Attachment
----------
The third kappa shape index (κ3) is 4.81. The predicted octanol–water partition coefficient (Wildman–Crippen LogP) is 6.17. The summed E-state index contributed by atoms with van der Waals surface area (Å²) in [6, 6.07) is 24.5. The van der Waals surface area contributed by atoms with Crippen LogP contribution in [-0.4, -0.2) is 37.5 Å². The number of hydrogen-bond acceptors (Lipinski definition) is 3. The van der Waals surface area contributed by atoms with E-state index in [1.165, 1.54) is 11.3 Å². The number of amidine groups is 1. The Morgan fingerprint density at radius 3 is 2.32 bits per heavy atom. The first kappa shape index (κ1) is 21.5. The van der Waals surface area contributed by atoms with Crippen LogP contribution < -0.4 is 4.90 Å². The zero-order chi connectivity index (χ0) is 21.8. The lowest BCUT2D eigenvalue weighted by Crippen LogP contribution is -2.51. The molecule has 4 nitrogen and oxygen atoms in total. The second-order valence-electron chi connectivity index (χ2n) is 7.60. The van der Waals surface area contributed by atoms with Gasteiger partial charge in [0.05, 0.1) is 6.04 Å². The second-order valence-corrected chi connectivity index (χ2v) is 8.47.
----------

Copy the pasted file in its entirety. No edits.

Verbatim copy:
The third kappa shape index (κ3) is 4.81. The predicted octanol–water partition coefficient (Wildman–Crippen LogP) is 6.17. The summed E-state index contributed by atoms with van der Waals surface area (Å²) in [6, 6.07) is 24.5. The van der Waals surface area contributed by atoms with Crippen LogP contribution in [-0.4, -0.2) is 37.5 Å². The number of hydrogen-bond acceptors (Lipinski definition) is 3. The van der Waals surface area contributed by atoms with E-state index in [1.165, 1.54) is 11.3 Å². The number of amidine groups is 1. The Morgan fingerprint density at radius 3 is 2.32 bits per heavy atom. The first kappa shape index (κ1) is 21.5. The van der Waals surface area contributed by atoms with Crippen LogP contribution < -0.4 is 4.90 Å². The zero-order chi connectivity index (χ0) is 21.8. The lowest BCUT2D eigenvalue weighted by Crippen LogP contribution is -2.51. The molecule has 4 nitrogen and oxygen atoms in total. The second-order valence-electron chi connectivity index (χ2n) is 7.60. The van der Waals surface area contributed by atoms with Gasteiger partial charge in [0.05, 0.1) is 6.04 Å². The second-order valence-corrected chi connectivity index (χ2v) is 8.47.